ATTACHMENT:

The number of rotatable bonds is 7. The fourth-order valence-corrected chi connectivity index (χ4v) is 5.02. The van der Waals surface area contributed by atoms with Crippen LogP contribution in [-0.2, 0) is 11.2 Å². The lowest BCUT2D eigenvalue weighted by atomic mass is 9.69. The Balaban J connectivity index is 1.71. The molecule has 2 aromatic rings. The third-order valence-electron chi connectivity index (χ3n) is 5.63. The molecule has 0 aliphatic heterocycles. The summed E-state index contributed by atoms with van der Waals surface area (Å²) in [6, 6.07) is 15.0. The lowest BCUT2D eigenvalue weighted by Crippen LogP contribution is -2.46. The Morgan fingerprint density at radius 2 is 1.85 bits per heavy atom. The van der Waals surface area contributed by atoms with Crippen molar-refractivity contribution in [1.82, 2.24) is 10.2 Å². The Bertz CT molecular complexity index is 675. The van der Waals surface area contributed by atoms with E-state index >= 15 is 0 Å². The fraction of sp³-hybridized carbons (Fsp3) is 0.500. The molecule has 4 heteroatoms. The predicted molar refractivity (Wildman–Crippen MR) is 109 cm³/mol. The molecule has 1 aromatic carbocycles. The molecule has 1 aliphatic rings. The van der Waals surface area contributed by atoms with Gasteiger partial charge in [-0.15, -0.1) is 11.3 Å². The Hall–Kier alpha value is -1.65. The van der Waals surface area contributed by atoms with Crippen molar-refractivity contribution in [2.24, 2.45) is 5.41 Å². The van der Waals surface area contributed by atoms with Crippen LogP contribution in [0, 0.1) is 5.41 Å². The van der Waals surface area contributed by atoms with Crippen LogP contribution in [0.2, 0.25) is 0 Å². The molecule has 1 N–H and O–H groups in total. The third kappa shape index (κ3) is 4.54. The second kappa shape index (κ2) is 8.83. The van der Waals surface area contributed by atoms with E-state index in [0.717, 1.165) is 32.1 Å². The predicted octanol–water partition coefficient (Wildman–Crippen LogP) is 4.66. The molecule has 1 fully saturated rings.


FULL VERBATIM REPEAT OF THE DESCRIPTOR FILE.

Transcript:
The number of rotatable bonds is 7. The fourth-order valence-corrected chi connectivity index (χ4v) is 5.02. The van der Waals surface area contributed by atoms with Crippen LogP contribution in [-0.2, 0) is 11.2 Å². The lowest BCUT2D eigenvalue weighted by atomic mass is 9.69. The Balaban J connectivity index is 1.71. The molecule has 2 aromatic rings. The third-order valence-electron chi connectivity index (χ3n) is 5.63. The molecule has 0 aliphatic heterocycles. The summed E-state index contributed by atoms with van der Waals surface area (Å²) in [6, 6.07) is 15.0. The lowest BCUT2D eigenvalue weighted by Crippen LogP contribution is -2.46. The Morgan fingerprint density at radius 2 is 1.85 bits per heavy atom. The van der Waals surface area contributed by atoms with Crippen molar-refractivity contribution in [1.82, 2.24) is 10.2 Å². The Bertz CT molecular complexity index is 675. The van der Waals surface area contributed by atoms with E-state index >= 15 is 0 Å². The fraction of sp³-hybridized carbons (Fsp3) is 0.500. The molecule has 4 heteroatoms. The predicted molar refractivity (Wildman–Crippen MR) is 109 cm³/mol. The molecule has 1 aromatic carbocycles. The molecule has 1 aliphatic rings. The van der Waals surface area contributed by atoms with Gasteiger partial charge in [-0.15, -0.1) is 11.3 Å². The Hall–Kier alpha value is -1.65. The van der Waals surface area contributed by atoms with Crippen molar-refractivity contribution in [2.24, 2.45) is 5.41 Å². The van der Waals surface area contributed by atoms with Crippen LogP contribution in [0, 0.1) is 5.41 Å². The van der Waals surface area contributed by atoms with Crippen LogP contribution in [0.2, 0.25) is 0 Å². The molecule has 1 N–H and O–H groups in total. The third kappa shape index (κ3) is 4.54. The second kappa shape index (κ2) is 8.83. The van der Waals surface area contributed by atoms with E-state index in [0.717, 1.165) is 32.1 Å². The predicted octanol–water partition coefficient (Wildman–Crippen LogP) is 4.66. The molecule has 1 fully saturated rings.